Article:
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Hey all, I have been collecting games for a long time and finally got my first C64 console find.  I got everything pictured for $20 total at a garage sale today.  I haven't tested anything out but there is the boxed console, boxed printer, printer paper, boxed floppy disk drive, monitor, controller, tons of bootleg games and about a dozen official disk games.  Only 3 cartridges were included.  

 

Unfortunately, the wife has been accepting of my large collection but already wanted this lot gone before I even unloaded the car.  I think I have everything for the setup (total noob here) but not sure if stuff like the printer and bootleg disks are worth holding/selling/trading or if I should just take them to Goodwill.  Any tips for setting it up would be great as testing this seems daunting.  Thanks!

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Find a desk to place the unpacked computer on.  Set aside the disk drive for now.  I would first test the computer and monitor.  Be sure computer power switch on C64 is in off setting before plugging in power adapter.   I would also recommend using a power strip and not plugging anything directly into the wall power.  For now leave the printer in the box set aside.  There should be a cable connecting the computer to the monitor.  Before powering the unit on, of course plug in all the cables including the joystick, in port 2 (side rear), for most games.  If all goes well you should see the familiar Commodore Basic screen 38911 bytes free with a ready prompt.  Next step would be connecting the disk drive....

 

Let me know if you have any more questions from there.  I would be interested and pay a reasonable price should you decide to sell.  

 

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10 hours ago, Gray Defender said:

Find a desk to place the unpacked computer on.  Set aside the disk drive for now.  I would first test the computer and monitor.  Be sure computer power switch on C64 is in off setting before plugging in power adapter.   I would also recommend using a power strip and not plugging anything directly into the wall power.  For now leave the printer in the box set aside.  There should be a cable connecting the computer to the monitor.  Before powering the unit on, of course plug in all the cables including the joystick, in port 2 (side rear), for most games.  If all goes well you should see the familiar Commodore Basic screen 38911 bytes free with a ready prompt.  Next step would be connecting the disk drive....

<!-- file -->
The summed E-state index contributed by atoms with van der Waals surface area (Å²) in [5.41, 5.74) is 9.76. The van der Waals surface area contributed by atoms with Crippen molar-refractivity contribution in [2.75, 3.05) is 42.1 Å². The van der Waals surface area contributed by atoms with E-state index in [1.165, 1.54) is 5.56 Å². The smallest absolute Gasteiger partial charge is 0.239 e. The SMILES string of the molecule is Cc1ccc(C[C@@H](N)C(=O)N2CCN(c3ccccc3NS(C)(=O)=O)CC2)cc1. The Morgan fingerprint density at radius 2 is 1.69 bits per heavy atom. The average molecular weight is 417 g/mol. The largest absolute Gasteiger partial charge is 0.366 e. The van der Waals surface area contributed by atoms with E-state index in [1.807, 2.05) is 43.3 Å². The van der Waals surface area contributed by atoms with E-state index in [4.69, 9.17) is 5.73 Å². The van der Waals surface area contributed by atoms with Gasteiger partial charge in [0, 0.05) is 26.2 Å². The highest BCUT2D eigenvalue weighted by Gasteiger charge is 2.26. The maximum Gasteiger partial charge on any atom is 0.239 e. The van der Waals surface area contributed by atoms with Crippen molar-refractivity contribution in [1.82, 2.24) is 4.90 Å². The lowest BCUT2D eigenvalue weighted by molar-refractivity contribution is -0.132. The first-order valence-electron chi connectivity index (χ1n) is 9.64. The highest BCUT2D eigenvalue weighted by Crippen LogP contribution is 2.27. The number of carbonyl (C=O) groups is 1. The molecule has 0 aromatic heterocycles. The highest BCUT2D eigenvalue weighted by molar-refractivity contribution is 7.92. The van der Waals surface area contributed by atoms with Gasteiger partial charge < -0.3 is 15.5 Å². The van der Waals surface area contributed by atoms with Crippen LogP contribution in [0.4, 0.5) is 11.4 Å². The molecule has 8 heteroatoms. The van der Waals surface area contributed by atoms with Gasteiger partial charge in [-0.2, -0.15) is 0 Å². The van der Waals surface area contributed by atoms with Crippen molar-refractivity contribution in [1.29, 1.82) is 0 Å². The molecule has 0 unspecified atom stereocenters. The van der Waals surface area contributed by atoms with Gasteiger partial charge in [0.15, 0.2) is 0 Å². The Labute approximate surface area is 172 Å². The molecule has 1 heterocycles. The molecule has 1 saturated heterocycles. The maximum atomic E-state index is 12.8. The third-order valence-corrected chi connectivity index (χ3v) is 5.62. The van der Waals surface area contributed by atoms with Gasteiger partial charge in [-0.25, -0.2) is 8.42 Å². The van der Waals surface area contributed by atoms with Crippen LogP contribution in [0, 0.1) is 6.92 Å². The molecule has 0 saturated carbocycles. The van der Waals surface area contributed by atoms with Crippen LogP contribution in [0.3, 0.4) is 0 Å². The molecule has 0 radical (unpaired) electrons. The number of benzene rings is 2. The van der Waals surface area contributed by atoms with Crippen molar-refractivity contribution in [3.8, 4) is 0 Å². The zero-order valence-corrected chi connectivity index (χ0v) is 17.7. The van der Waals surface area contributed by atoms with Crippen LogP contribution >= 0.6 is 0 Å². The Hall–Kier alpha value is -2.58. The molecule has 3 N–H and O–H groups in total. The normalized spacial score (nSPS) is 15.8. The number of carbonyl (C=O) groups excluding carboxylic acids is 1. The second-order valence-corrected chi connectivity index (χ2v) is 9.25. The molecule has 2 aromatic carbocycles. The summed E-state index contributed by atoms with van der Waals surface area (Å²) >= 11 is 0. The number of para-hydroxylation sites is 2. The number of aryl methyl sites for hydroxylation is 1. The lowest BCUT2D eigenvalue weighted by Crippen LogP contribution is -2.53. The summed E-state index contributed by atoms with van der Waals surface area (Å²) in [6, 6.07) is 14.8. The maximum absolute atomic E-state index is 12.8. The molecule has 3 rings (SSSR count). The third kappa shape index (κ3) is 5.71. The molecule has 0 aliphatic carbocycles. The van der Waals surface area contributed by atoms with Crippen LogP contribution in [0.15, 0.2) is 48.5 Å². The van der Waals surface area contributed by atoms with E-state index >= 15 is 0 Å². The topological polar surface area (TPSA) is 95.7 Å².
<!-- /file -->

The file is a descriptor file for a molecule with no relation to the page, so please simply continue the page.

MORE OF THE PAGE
Let me know if you have any more questions from there.  I would be interested and pay a reasonable price should you decide to sell.  

 

Thank you!  I set it up and used a tv using RF instead of the monitor (power cord on monitor is frayed but it did turn on).  I never got the basic screen to show up.  The TV would just go black when the C64 was on.  I did put a cartridge in and got this image to flicker with no sound.  Starting to think something is faulty with the C64.

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Ah man, sorry about that.  I assume the led lights up when the C64 is turned on..  I am not really good with the hardware side of things...

 

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Nice haul for $20, even with the flaky 64.  I am afraid I have never seen that failure mode, but I suspect it can be repaired.

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My suggestion is - if you don't have one already - get a multimeter and the pinout for the power brick, then verify all the voltages coming out of the brick. I pulled my C64 out of storage last year and the brick had died. Killed the C64 dead the first time I turned it on. I ended up having to replace a fried PLA, SID and one DRAM chip. It was quite the learning experience to diagnose and fix, but the whole thing had worked great 10 years before when I put it away and I'd never have had to go through all the trouble had I checked the PSU first last summer. 

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Nice haul! Yea, a good rule of thumb is to test the power supply before powering on a 64 for the first time. Good luck with the repairs!

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Old Commodore power supplies kill more C-64s than any other single problem. Pulleeze, never use an old C-64 PSU you just bought or found!

In the U.S., go to Ray Carlsen for excellent power supplies and repair work.

 

 

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It is unfortunately true that the old PSUs are too dangerous to just randomly test.  Ray Carlsen (mentioned above) sells a test thingy, but you'd be better off buying a new power supply.  If you plan to try and repair then you'll probably end up buying another breadbin so a verified PSU is good in that case.  Even if you just dump this stuff on someone else, it'll come in handy for them and they will want it.

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